2. Lay out your squares in your desired 5x5 set-up with the solid square in the middle. The solid square represents the "free" space that is on every bingo card.
*Note: if you're making more than one card, you can choose to have all the same prints in each card [or not], but make sure that they're not in the same arrangement for each card. You can also use different "dog" prints across cards, etc, if you don't have enough scraps of one print.
3. Sew squares together in rows. Press seams to the side, alternating which side they are pressed to with every row.
4. Sew rows together. Press seams open. Your square should measure 7.5" on each side.
5. Fuse 7.5" square of interfacing to the back of the patchwork square, smoothing to decrease bubbling. Make sure you read the instructions that come with the type of interfacing you are using.
6. Pin the square of clear vinyl to the top of the patchwork square [just peel the paper off the backing of the vinyl before use]. The pins will leave permanent holes in the vinyl, so pin within the 1/4" seam allowance. Leave one section open so you can start sewing.
7. Set your needle at 1/8" and sew completely around the square, securing the vinyl to the patchwork. Note: this will really dull your needle, so feel free to do this with an older needle! Sew slowly because the vinyl is slippery. Make sure you are smoothing after each side you sew to accommodate any shifting that may have occurred.
8. Sew the 1.5"x7.5" solid strips to the top and bottom of the square. I pinned the strips at the top and bottom of each side, within the seam allowance, to secure them, but there is much less shifting with the fabric on top of the vinyl. Sew strips with a 1/4" seam allowance. Press seams out toward the edges. IMPORTANT: The vinyl WILL melt if you place an iron on it, so press from the BACK of the square, using a synthetic setting on your iron. Then press from the front, making sure that the iron is only touching the solid strips that you just added.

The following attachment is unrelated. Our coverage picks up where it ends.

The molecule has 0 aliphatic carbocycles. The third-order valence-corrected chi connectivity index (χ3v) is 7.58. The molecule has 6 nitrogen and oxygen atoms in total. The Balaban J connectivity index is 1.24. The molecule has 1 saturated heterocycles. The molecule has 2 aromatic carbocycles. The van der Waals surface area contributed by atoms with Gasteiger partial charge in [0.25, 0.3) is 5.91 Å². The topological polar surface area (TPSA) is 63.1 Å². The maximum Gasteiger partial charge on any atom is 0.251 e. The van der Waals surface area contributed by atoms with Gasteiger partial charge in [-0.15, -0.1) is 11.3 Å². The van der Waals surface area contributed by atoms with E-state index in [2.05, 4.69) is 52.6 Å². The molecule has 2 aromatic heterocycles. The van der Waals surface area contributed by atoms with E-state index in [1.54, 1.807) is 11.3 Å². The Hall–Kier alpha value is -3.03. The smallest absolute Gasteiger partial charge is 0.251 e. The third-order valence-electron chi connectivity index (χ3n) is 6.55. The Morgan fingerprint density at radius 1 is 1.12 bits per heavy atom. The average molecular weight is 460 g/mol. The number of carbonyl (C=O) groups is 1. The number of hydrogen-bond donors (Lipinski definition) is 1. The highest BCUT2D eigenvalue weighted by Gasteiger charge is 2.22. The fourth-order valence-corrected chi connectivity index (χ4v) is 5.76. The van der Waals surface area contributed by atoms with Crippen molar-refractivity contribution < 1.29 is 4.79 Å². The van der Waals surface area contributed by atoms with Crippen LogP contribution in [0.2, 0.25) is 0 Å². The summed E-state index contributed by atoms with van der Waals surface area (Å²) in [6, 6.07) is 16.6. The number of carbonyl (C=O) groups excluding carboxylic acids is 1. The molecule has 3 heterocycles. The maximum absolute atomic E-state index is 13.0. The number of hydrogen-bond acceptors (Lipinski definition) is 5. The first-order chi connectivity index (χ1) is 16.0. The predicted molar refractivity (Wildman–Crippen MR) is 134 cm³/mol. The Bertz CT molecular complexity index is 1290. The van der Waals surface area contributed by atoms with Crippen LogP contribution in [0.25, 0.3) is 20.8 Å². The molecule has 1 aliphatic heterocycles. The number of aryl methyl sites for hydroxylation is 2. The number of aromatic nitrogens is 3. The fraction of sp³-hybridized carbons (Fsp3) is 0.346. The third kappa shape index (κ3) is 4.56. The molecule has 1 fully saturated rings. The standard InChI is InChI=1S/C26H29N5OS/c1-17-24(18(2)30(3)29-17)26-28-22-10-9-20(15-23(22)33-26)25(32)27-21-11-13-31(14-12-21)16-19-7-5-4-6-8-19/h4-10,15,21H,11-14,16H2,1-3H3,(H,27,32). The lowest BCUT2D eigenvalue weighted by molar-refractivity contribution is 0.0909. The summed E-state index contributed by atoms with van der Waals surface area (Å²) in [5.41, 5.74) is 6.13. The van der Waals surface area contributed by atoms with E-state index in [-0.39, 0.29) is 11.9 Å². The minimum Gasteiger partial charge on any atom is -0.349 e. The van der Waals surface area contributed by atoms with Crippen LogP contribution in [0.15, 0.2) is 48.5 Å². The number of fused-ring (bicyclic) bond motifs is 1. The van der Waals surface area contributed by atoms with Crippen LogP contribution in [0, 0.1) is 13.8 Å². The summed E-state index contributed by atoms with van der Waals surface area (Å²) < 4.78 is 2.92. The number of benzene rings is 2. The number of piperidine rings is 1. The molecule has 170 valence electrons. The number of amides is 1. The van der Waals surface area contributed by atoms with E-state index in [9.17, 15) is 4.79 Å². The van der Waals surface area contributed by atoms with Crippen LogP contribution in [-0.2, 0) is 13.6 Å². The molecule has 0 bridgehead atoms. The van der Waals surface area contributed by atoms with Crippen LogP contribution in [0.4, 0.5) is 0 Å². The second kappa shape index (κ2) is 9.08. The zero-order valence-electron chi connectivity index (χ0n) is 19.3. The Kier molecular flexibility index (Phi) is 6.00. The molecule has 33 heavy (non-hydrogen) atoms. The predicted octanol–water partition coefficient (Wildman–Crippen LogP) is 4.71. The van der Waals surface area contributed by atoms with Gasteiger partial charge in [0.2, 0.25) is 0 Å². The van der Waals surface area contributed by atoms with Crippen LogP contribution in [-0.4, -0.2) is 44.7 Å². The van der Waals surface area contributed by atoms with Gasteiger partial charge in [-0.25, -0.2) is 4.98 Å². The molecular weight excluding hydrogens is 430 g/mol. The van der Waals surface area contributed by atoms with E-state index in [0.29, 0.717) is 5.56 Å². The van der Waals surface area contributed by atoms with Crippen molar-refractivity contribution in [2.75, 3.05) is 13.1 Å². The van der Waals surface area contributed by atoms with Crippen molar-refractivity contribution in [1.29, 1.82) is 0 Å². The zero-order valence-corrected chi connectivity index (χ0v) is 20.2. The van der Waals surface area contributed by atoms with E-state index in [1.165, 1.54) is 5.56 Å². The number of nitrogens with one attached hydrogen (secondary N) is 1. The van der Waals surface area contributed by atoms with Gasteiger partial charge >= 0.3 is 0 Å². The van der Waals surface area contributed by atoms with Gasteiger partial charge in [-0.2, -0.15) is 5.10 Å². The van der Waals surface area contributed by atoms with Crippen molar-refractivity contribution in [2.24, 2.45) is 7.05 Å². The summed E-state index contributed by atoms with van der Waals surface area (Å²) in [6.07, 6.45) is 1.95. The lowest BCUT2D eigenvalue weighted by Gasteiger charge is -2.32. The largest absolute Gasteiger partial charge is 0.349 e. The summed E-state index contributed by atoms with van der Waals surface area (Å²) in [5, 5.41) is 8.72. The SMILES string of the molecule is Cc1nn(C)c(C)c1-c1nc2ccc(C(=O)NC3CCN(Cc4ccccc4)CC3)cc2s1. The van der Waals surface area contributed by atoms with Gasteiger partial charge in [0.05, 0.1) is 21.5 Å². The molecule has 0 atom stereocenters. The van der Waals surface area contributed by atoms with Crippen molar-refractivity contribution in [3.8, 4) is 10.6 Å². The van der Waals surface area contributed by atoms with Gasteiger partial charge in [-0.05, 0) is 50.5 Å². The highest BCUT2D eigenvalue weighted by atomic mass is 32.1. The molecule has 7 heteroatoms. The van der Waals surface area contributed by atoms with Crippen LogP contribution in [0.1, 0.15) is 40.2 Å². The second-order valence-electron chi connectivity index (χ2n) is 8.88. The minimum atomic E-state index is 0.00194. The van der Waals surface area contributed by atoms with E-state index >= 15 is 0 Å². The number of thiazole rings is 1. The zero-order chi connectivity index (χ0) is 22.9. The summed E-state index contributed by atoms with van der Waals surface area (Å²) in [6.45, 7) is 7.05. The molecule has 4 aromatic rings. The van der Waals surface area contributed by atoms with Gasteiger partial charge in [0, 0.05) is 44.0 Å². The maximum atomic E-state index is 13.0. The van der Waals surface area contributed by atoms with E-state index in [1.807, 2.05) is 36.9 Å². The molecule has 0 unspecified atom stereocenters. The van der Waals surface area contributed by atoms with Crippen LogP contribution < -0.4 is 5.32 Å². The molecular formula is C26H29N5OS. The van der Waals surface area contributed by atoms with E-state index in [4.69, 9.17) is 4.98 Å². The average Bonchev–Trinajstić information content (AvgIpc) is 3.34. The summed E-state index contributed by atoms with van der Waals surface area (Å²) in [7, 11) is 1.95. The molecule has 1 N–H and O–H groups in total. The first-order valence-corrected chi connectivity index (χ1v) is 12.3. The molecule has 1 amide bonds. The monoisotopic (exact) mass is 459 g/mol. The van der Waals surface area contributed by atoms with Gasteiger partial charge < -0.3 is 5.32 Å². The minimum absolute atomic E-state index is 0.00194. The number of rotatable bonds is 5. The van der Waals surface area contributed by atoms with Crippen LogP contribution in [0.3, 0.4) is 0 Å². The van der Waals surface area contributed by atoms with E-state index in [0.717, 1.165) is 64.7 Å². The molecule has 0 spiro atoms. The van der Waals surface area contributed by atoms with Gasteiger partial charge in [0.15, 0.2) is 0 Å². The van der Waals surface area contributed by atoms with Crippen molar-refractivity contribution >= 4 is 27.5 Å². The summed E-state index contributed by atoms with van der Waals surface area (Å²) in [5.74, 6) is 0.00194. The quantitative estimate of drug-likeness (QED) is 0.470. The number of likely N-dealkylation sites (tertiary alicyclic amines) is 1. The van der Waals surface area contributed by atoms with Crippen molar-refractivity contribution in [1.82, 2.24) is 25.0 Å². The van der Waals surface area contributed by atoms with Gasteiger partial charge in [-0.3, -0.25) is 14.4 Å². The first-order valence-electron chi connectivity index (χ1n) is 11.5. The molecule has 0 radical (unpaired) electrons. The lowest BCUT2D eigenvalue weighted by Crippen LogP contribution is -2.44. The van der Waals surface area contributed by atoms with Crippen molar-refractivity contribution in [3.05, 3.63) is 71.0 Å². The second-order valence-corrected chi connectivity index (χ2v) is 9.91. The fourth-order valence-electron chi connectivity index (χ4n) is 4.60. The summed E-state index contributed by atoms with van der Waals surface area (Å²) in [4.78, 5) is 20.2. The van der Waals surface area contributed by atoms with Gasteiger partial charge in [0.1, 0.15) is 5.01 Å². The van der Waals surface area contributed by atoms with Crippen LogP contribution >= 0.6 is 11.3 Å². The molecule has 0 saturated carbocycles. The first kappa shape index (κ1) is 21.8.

9. Sew the other set of solid strips to the sides of the square. Repeat same pressing process as outlined above.
10. Fuse 11" square of interfacing to the backing fabric. I didn't have a big enough piece of interfacing, but don't be like me!
11. Place backing on batting. Quilt as desired. You will be quilting just through the backing and batting. [I just eyeballed my quilting lines; this step is for extra stiffness and stability in the finished product]
12. Place top on batting and baste as desired. If you pin baste remember to not pin in the vinyl section.
13. Quilt in border section. Trim batting flush with border pieces.
*Note: After I had quilted around 3 sides I realized that I could slide some template plastic or cardboard into the "pocket" before quilting the 4th side in order to make it even stiffer [this is only possible because we're quilting the top and the backing separate]. I didn't have either of those items, but feel free if you do. If you do that then just cut the insert about 7 1/8" square and pop it in. Then quilt the 4th side!
14. Take scrap piece of batting or hair tie and pin at the bottom center of the front of the bingo card [where the vinyl is]. Pin in place with ends sticking out into the seam allowance. Pinch together if necessary so the ends are together when you sew over them. There should be just about 1" making up the loop. If you plan to use a smaller marker, take that into account when sewing down the elastic.
15. Sew binding to front of bingo card, backstitching several times over the section with the elastic. Trim elastic so you can fold the binding over.
16. Sew binding to the back of the bingo card using preferred method.
Voila! You have a reusable travel bingo card! Use a dry erase marker to mark off the squares [and the elastic provides a convenient place to store the marker!] and it wipes right off for the next time you want to play, no water or cloth necessary!
"Well, Rebecca, what do I do with this bingo card?"
Ideas for playing:
- Let your kids help pick out the fabric for their own card. Fun!
- It might also be a good idea to go over the card with them the first time if they're young, so that they know what the illustration in each square is supposed to be.
- You can play it I-Spy style in the car or at a destination; when you see something on your card you cross it off and first person to fill a row/column/diagonal wins.
- You can play more traditional bingo style and either write down on paper what's on the cards and draw out of a hat, or you can cut an extra square out of the fabric as you're making it and draw that out of a hat to call out the "numbers".
"But Rebecca, what if I don't want to subject my kids to a terrible selection of novelty prints like your card [seriously, where can I find scissors and cake and elephants at the same place?] because I also don't have many novelty prints?"
Ideas for overcoming a lack of novelty prints:
- Use solids! You can play in the same way by trying to find the colors in your surroundings and marking them off or by cutting out extra solid squares and calling the colors out in a traditional bingo style.
- Use a 7.5" white fabric square and draw or sew a grid on it and let your kids draw their own pictures in each square! Then carry on with the tutorial in the same way.
I hope you consider making some of these! Please let me know if you have any questions :)